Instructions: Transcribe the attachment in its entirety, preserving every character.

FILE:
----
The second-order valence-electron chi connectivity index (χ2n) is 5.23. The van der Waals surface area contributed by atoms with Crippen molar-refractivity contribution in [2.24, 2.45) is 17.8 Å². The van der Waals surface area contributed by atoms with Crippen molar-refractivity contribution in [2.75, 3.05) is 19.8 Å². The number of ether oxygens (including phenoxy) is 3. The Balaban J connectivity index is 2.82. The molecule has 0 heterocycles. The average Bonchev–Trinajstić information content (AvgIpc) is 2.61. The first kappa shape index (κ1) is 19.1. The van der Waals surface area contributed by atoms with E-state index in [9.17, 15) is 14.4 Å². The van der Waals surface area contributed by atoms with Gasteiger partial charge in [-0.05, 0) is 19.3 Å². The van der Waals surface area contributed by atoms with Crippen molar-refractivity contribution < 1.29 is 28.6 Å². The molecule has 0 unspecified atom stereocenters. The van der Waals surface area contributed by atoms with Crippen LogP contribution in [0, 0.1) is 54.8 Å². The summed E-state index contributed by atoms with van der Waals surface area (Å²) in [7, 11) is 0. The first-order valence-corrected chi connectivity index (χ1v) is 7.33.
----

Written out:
The second-order valence-electron chi connectivity index (χ2n) is 5.23. The van der Waals surface area contributed by atoms with Crippen molar-refractivity contribution in [2.24, 2.45) is 17.8 Å². The van der Waals surface area contributed by atoms with Crippen molar-refractivity contribution in [2.75, 3.05) is 19.8 Å². The number of ether oxygens (including phenoxy) is 3. The Balaban J connectivity index is 2.82. The molecule has 0 heterocycles. The average Bonchev–Trinajstić information content (AvgIpc) is 2.61. The first kappa shape index (κ1) is 19.1. The van der Waals surface area contributed by atoms with E-state index in [9.17, 15) is 14.4 Å². The van der Waals surface area contributed by atoms with Gasteiger partial charge in [-0.05, 0) is 19.3 Å². The van der Waals surface area contributed by atoms with Crippen molar-refractivity contribution < 1.29 is 28.6 Å². The molecule has 0 unspecified atom stereocenters. The van der Waals surface area contributed by atoms with Crippen LogP contribution in [0, 0.1) is 54.8 Å². The summed E-state index contributed by atoms with van der Waals surface area (Å²) in [7, 11) is 0. The first-order valence-corrected chi connectivity index (χ1v) is 7.33.